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Marketing

Innovative, attractive and cost-effective marketing programs and materials are important tools for informing and attracting transit customers.  Effective transit marketing begins with the basics.   Providing clean, comfortable and dependable equipment; friendly and helpful personnel; and services designed around customer needs are critical components not only of a quality transit service, but are the foundation of a marketing program as well. 

With that foundation in place, information about the different services offered can then be specifically designed to appeal to specific audiences.  These materials should be easy to find and understand.  Transit marketing should follow standard marketing theories and principles, and the theory of product, place, price and promotion can be easily applied to transit marketing programs.

Product:  The product includes the service, the level of service, the condition and appearance of transit vehicles, the attention devoted to customer service by all employees; and the general image presented by the transit system.  These are critical aspects of marketing.  No level of marketing can overcome the problems generated by poor attention to any of these components.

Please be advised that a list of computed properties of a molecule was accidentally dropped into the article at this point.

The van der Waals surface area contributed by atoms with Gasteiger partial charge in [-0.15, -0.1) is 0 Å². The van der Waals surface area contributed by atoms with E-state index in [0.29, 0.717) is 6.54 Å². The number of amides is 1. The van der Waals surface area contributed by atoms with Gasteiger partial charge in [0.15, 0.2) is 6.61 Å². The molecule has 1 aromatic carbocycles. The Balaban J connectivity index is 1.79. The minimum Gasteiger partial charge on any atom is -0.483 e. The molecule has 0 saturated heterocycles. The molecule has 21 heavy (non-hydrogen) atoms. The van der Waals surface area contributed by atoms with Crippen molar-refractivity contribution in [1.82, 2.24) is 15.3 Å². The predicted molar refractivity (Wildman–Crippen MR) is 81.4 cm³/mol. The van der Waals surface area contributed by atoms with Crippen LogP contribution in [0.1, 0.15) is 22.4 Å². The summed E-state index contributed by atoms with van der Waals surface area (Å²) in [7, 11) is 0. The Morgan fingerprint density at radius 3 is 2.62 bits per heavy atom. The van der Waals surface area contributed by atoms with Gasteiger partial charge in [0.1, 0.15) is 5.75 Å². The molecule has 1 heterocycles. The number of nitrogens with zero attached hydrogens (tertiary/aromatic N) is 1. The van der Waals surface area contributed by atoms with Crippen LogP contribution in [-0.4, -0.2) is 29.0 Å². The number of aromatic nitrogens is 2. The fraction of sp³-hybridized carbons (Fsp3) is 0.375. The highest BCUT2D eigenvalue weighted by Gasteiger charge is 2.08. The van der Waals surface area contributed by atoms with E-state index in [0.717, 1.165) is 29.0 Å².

Place: The locations where customers can access transit services such as bus stops and transit centers.  Additionally, locations where informational materials, tickets and passes may be purchased also fall under this category. 

Price:  While a number of factors can complicate transit fare policies, a well-designed fare system will be easy-to-understand and fit customers’ needs. 

Promotion:  Public awareness and support depends on the careful planning of strategies to promote transit services.  Attention to developing a positive and consistent message will greatly enhance the system’s image and attract the public’s interest.

Adams will begin by reviewing factors that  influence the public perception of the system, and examine how current marketing efforts have contributed to the public's use of the  services.  Demographics, customer satisfaction, attitudinal, rider information surveys are typically recommended to define marketing programs that are targeted to the appropriate audiences. Other issues to be explored include potential revenue generation approaches and current and future investments in marketing.